Negative-strand RNA transcripts are produced in human immunodeficiency virus type 1-infected cells and patients by a novel promoter downregulated by Tat

Nelson L. Michael*, Maryanne T. Vahey, Lisa D'Arcy, Philip K. Ehrenberg, Joseph D. Mosca, Jay Rappaport, Robert R. Redfield

*Corresponding author for this work

Research output: Contribution to journalArticlepeer-review

78 Scopus citations

Abstract

Current understanding of human immunodeficiency virus type 1 (HIV-1) transcription is based on unidirectional expression of transcripts with positive-strand polarity from the 5' long terminal repeat. We now report HIV- 1 transcripts with negative-strand polarity obtained from acutely and chronically infected cell lines by use of a template orientation-specific reverse transcriptase-PCR assay. These findings were confirmed in natural infection by analysis of RNA derived from peripheral blood mononuclear cell samples from 15 HIV-1-infected patients. A cDNA derived from a 2.3-kb polyadenylated HIV-1 RNA with negative-strand polarity which encodes a highly conserved 189-amino-acid open reading frame antiparallel to the envelope gene was isolated from acutely infected A3.01 cells. Through use of reporter gene constructions, we further found that a novel negative-strand promoter functions within the negative response element of the 3' long terminal repeat, which is downregulated by coexpression of Tat. Site-directed mutagenesis experiments demonstrated that NF-κB I and USF sites are crucial for negative-strand promoter activity. These data extend the coding capacity of HIV-1 and suggest a role for antisense regulation of the viral life cycle.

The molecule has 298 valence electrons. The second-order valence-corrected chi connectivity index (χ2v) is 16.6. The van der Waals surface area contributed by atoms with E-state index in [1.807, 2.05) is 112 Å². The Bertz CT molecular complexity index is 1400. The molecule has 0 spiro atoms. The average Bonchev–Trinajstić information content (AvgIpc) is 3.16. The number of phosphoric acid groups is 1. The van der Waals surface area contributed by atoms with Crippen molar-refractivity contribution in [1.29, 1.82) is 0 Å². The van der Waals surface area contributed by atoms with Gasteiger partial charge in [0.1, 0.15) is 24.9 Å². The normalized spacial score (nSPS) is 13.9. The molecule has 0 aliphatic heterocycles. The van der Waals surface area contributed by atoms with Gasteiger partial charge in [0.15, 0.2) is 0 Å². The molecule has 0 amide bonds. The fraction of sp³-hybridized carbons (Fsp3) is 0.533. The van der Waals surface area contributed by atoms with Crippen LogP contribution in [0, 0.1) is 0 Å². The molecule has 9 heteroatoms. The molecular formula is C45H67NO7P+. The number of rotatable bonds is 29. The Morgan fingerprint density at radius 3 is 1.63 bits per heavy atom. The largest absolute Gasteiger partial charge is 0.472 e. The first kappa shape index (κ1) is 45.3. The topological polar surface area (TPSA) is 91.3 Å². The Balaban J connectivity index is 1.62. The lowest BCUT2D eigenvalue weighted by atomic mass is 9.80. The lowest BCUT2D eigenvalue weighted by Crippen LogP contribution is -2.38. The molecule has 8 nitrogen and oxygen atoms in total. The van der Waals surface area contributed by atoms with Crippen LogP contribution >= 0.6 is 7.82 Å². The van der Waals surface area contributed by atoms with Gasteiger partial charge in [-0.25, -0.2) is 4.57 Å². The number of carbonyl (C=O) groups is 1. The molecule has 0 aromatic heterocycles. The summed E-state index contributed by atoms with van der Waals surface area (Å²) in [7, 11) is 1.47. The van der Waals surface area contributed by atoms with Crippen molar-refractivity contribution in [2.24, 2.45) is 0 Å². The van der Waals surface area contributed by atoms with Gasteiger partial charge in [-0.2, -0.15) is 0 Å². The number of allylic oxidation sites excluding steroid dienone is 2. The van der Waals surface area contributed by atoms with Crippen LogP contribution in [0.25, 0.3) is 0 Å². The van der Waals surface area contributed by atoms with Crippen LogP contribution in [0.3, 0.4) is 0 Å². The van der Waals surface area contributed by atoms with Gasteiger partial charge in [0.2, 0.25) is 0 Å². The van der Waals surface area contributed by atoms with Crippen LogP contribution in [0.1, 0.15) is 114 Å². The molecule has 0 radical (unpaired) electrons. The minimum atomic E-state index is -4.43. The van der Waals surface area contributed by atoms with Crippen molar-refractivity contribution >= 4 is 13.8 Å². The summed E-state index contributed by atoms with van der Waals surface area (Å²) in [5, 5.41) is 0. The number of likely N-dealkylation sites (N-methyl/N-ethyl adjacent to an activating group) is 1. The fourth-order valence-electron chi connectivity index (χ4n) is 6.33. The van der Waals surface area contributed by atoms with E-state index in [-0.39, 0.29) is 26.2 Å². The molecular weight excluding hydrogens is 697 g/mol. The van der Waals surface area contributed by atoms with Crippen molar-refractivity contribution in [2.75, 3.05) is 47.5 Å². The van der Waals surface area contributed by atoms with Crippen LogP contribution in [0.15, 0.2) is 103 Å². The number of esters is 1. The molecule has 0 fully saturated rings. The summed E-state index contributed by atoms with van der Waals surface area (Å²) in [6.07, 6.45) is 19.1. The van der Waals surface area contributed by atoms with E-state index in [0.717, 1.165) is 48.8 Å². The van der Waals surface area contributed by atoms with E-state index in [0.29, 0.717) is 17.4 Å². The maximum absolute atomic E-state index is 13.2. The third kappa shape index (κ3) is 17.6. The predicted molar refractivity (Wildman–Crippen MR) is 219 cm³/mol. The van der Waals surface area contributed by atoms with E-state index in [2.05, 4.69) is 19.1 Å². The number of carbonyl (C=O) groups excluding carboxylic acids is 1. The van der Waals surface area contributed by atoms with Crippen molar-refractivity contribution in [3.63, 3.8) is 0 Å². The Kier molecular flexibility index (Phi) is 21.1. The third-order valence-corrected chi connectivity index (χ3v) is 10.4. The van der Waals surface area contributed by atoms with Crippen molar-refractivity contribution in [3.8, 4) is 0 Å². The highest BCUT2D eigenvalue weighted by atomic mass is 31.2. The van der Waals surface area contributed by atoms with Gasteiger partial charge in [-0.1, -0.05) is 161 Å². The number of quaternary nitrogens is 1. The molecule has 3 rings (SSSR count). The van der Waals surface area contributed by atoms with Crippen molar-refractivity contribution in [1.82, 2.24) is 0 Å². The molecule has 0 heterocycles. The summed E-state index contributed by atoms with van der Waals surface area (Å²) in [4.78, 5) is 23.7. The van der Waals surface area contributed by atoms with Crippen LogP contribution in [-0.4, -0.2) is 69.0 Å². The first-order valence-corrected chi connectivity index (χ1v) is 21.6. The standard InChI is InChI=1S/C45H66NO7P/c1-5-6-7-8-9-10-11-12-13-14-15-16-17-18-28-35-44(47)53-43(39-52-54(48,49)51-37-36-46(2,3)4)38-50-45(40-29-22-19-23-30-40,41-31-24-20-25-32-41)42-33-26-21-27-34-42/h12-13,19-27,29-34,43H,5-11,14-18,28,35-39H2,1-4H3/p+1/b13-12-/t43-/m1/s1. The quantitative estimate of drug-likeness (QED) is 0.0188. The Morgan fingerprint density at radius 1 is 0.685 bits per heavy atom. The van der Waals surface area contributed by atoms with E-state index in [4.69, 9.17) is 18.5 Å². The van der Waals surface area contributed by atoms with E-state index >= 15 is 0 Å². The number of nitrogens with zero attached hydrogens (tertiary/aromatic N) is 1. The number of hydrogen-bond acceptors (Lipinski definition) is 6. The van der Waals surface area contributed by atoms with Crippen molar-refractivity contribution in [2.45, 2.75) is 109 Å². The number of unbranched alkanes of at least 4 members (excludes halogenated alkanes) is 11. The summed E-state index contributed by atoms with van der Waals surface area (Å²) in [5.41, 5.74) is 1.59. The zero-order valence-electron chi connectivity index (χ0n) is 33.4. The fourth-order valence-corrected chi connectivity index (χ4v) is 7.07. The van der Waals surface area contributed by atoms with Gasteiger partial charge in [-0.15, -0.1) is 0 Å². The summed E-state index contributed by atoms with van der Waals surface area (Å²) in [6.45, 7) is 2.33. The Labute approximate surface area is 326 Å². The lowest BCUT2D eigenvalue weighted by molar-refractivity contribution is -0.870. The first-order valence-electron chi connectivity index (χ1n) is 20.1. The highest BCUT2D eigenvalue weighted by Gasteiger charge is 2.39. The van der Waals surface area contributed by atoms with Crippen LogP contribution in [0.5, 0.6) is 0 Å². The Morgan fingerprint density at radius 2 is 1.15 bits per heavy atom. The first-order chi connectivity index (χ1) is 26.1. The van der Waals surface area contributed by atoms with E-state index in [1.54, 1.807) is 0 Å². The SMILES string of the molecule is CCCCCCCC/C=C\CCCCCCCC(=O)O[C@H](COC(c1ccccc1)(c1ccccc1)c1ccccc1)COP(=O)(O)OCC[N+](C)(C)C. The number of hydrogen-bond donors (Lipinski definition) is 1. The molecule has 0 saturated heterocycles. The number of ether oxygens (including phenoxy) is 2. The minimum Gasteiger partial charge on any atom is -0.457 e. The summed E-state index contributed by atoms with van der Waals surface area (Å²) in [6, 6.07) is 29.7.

Original languageEnglish
Pages (from-to)979-987
Number of pages9
JournalJournal of Virology
Volume68
Issue number2
DOIs
StatePublished - Feb 1994
Externally publishedYes

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